"Whenever I go into a restaurant, I order both a chicken and an egg to see which comes first"

Friday, April 25, 2014

Genetic Sequencing–Bringing Back Grandpappy

We all know that designer babies are not far off.  Once the human genome was mapped, the die was cast; and human nature was in for some big, big surprises.

The thought of eliminating the luck of the draw – those persnickety genes from the deadbeat side of the family that somehow made their way into Baby Jason – is tempting indeed.  Why not take chance out of the equation entirely and go for a Brad Pitt-Einstein-Michael Jordan combo?  There is no doubt that gene catalogues will be as popular as today’s lists of baby names, and customers will be able to pick and choose from the very best that humanity has had to offer.

The problem comes with access.  It is easy to dig up Stéphane Mallarmé from Père Lachaise and scrape a few cells from his bones so that Baby Jason can have a future as a symbolist poet; but what about the great men of the past?  A few strands of Genghis Khan, for example, would help any competitive youngster; but his remains are nowhere to be found.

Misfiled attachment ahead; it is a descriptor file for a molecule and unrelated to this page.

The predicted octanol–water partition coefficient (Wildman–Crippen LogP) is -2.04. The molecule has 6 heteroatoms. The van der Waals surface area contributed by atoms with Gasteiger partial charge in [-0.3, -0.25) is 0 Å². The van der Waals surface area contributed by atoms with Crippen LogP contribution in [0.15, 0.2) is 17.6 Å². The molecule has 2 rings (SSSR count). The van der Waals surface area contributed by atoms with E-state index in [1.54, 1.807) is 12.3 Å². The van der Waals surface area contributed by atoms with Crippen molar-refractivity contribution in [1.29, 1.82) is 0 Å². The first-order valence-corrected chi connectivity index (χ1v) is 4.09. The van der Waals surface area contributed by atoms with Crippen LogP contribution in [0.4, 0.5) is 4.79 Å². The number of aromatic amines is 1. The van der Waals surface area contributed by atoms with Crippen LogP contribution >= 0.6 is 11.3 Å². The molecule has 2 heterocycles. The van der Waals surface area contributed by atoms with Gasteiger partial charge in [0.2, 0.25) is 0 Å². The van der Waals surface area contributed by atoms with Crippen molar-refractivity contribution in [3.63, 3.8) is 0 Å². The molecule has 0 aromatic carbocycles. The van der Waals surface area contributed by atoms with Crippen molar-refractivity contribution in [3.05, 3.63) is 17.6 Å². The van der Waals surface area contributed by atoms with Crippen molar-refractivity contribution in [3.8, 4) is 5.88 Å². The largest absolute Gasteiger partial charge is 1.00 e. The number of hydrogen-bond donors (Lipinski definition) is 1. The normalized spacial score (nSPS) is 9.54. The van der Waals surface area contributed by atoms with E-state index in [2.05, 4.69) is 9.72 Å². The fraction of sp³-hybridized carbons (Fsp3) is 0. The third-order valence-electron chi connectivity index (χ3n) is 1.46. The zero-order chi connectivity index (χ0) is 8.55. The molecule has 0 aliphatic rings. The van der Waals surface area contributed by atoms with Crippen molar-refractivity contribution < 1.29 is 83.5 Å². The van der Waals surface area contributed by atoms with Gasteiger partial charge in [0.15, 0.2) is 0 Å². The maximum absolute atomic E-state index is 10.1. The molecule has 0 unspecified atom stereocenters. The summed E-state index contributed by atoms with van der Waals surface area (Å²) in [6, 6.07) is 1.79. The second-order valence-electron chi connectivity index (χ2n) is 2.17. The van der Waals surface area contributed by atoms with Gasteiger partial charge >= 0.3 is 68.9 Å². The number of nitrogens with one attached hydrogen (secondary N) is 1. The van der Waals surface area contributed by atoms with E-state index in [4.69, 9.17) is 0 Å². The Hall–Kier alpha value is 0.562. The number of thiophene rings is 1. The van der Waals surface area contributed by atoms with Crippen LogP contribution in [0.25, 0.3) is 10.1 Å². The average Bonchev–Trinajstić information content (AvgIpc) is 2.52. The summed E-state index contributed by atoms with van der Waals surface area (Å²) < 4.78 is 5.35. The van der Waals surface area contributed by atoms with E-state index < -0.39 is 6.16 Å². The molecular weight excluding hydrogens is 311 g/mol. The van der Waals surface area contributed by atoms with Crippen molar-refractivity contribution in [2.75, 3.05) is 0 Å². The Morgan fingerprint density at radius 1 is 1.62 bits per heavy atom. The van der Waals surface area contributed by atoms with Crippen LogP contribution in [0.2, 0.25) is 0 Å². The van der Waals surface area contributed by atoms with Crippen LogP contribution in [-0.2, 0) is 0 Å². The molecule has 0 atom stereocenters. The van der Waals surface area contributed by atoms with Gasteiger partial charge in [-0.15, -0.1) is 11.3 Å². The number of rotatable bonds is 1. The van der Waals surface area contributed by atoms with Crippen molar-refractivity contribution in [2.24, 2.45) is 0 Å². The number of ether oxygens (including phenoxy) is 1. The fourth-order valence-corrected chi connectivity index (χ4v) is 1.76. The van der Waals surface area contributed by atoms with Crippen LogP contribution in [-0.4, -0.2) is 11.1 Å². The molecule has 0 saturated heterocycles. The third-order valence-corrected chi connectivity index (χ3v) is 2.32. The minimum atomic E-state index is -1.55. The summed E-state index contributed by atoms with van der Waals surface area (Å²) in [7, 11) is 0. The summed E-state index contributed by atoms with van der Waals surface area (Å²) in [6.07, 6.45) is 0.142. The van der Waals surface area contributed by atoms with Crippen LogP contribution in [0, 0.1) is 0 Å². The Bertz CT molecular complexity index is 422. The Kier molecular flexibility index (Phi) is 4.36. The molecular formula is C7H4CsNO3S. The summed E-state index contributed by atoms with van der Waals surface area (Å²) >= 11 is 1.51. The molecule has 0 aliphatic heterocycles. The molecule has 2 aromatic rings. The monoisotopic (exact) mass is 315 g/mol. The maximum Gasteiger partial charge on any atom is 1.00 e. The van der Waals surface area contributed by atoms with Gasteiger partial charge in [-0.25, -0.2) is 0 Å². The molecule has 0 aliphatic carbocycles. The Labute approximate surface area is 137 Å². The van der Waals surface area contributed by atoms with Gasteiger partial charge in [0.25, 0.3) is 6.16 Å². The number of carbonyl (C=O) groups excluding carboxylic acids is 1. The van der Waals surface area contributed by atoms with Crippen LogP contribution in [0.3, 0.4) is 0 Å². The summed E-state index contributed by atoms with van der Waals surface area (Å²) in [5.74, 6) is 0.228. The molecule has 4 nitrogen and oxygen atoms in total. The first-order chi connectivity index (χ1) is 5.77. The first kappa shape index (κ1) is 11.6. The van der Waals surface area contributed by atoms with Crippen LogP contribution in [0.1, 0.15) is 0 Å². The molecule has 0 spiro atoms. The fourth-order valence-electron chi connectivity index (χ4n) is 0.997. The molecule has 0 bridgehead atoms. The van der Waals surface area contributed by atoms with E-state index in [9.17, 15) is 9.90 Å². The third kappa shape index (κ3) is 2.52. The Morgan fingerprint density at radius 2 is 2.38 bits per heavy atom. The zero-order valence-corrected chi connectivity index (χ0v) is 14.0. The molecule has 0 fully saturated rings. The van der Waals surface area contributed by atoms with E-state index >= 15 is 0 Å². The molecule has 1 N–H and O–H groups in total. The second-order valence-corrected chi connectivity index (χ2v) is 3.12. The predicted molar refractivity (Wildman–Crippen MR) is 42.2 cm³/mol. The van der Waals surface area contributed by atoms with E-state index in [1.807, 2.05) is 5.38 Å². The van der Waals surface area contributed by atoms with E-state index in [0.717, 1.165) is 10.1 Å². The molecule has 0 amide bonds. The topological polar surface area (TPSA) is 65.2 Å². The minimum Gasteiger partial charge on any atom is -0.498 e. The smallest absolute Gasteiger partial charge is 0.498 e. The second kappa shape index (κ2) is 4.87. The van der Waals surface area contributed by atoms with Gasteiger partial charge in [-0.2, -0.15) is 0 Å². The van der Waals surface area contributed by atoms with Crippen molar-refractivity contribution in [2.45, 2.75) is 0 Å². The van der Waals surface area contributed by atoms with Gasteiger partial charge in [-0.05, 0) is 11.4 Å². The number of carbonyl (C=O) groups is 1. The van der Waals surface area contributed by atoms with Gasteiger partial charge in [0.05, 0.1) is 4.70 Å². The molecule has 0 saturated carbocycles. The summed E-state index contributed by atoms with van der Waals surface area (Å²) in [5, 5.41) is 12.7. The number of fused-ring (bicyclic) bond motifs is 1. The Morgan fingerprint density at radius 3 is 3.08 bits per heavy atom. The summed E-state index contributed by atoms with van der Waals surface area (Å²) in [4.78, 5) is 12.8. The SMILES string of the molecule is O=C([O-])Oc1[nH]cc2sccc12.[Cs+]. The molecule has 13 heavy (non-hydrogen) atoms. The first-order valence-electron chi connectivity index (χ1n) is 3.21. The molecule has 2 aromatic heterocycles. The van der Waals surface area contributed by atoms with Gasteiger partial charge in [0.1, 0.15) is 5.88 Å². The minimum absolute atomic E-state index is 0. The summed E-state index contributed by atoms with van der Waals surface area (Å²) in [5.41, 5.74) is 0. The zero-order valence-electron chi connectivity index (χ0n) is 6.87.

In any case there is a lot of money to be made from genetic sequencing, splicing, and cloning. Rising consumer demand will drive an entire industry of exhumers and the lawyers to represent the estates of the deceased. Interactive electronic baby catalogues which will facilitate genetic browsing will crowd the market. Interested parents will be able to have a complete visualized biography of Mallarmé to learn more about his personal life, tics, and peculiarities before they select him for his poetry alone.

The biggest market will come from living gene donors.  Professional athletes and movie stars make millions on endorsements for shoes, fashion, and shaving cream; so why not on their patented genetic material.  Tom Brady, Scarlett Johansson, and Oprah Winfrey can make untold millions more by hawking themselves.

Of course religious fundamentalists will howl that God’s creation is being tampered with.  Only He has the right to decide who’s who and what’s what; and any human attempt to intervene is prideful, sinful, and Satanic.  The conservative tide will ebb, however, when these devout Christians realize that there are bits and pieces of saints’ bones in  consecrated Catholic and Orthodox altars all over the world.  More importantly, who knows what scientists might find if they do some serious excavations in the Holy Land?